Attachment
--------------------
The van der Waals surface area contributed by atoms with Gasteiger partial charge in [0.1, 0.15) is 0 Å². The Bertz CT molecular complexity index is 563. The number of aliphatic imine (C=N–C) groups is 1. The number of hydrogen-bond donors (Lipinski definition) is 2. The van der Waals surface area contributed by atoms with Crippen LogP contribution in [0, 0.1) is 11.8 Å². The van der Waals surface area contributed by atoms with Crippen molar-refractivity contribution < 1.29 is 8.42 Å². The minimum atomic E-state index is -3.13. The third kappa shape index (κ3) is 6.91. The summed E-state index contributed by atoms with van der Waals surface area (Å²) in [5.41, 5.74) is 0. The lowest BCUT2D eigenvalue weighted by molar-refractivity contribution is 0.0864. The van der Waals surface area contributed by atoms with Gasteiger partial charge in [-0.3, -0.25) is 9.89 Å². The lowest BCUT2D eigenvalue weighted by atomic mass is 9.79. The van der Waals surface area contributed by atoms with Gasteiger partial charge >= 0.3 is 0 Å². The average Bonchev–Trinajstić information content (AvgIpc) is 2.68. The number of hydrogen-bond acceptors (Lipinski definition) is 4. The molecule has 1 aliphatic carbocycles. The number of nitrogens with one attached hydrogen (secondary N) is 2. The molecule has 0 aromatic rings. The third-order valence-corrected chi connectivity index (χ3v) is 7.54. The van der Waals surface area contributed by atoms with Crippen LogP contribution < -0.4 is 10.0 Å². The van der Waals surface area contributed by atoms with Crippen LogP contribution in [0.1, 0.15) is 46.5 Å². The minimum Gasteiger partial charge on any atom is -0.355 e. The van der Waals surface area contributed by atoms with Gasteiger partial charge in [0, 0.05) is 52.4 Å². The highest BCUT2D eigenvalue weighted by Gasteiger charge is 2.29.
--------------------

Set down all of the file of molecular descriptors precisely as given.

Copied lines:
The van der Waals surface area contributed by atoms with Gasteiger partial charge in [0.1, 0.15) is 0 Å². The Bertz CT molecular complexity index is 563. The number of aliphatic imine (C=N–C) groups is 1. The number of hydrogen-bond donors (Lipinski definition) is 2. The van der Waals surface area contributed by atoms with Crippen LogP contribution in [0, 0.1) is 11.8 Å². The van der Waals surface area contributed by atoms with Crippen molar-refractivity contribution < 1.29 is 8.42 Å². The minimum atomic E-state index is -3.13. The third kappa shape index (κ3) is 6.91. The summed E-state index contributed by atoms with van der Waals surface area (Å²) in [5.41, 5.74) is 0. The lowest BCUT2D eigenvalue weighted by molar-refractivity contribution is 0.0864. The van der Waals surface area contributed by atoms with Gasteiger partial charge in [-0.3, -0.25) is 9.89 Å². The lowest BCUT2D eigenvalue weighted by atomic mass is 9.79. The van der Waals surface area contributed by atoms with Gasteiger partial charge >= 0.3 is 0 Å². The average Bonchev–Trinajstić information content (AvgIpc) is 2.68. The number of hydrogen-bond acceptors (Lipinski definition) is 4. The molecule has 1 aliphatic carbocycles. The number of nitrogens with one attached hydrogen (secondary N) is 2. The molecule has 0 aromatic rings. The third-order valence-corrected chi connectivity index (χ3v) is 7.54. The van der Waals surface area contributed by atoms with Crippen LogP contribution < -0.4 is 10.0 Å². The van der Waals surface area contributed by atoms with Crippen LogP contribution in [0.1, 0.15) is 46.5 Å². The minimum Gasteiger partial charge on any atom is -0.355 e. The van der Waals surface area contributed by atoms with Gasteiger partial charge in [0, 0.05) is 52.4 Å². The highest BCUT2D eigenvalue weighted by Gasteiger charge is 2.29.